Monday, December 31, 2007

Fountains are for greedy people...

We recently spent a few days in California visiting Disneyland. The fourth day we were there we went shopping in Downtown Disney. There were a lot of fountains there. #3 loves water, and he loves looking at fountains and ponds...anything having to do with water. Heck, he even likes puddles.
Downtown Disney had a lot of fountains. He stopped at every one of them. They all had money in them from people tossing in loose change. Who knew every fountain was actually a wishing well? Seeing all the money in the fountains as well as a previous discussion about the high prices of things like water and snacks in Disneyland led #3 to comment that Disneyland has so many fountains because they are greedy and want everyone to give them all their money.
Hmm...who can argue with logic like that?

Friday, December 28, 2007

A 5-yr-old's Worries @ Disneyland

Today was day two of our kids' first-ever trip to Disneyland. That gave them one day of experience under their belt to see the nature of a wide variety of rides and the anticipation, anxiety, fun, fear, and surprises they bring. Learning quickly the unpredictability of some rides, #4 (age 5) was trying to prepare himself to deal with his fear of the unknown as we waited in line for the new Finding Nemo Submarine Voyage.

After fifteen minutes of curiously watching submarine after submarine 'swim' past us through the colorful, bubbling water...and realizing that riders sit below the water level, he finally asked with sincere, honest concern in his voice, "Will they open the windows?!"

Sunday, December 23, 2007

Germs are cool...

A conversation from today...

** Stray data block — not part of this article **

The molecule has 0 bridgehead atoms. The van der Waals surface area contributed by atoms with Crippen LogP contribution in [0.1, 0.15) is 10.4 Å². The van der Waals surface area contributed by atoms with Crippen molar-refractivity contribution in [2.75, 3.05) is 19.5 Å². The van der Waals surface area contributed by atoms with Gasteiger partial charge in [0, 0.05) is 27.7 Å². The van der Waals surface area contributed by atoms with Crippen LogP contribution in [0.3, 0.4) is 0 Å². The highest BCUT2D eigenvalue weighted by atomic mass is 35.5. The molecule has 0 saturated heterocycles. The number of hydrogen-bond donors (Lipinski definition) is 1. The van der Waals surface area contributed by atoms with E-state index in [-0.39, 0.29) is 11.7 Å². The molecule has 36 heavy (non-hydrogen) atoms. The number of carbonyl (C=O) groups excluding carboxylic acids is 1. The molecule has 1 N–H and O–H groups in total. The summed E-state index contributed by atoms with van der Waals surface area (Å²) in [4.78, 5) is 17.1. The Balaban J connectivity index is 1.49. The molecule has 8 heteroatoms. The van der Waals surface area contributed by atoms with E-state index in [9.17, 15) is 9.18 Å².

#5: I wish I was a germ.

Me: Why?

#5: So I could see inside my underwear.

Thursday, December 20, 2007

PDA...again.

As D was about to leave for work after lunch we were standing in the kitchen talking. I guess I was standing too close to him or something because #4 came in, looked at us and said, "Are you doing the looooove thing?"
I said, "What do you mean? This?" and I kissed D on the cheek. #4 said "Yes!" then ran into the living room which is divided from the kitchen by a blanket that we hung there to keep all the heat from escaping the living room. We heard him yell to the other boys that we were doing the loooove thing...which of course caused the other boys to shout out their disgust. Then, interestingly enough one by one they started to peek around the blanket into the kitchen. I think they secretly like knowing that we looooooove each other.
As I walked D to the door I kissed him goodbye and since #1 was standing there I made sure to kiss D loudly. #1 screamed. Then as I walked back through the kitchen #4 came in and said, "I heard #1 scream, I know you were smooching."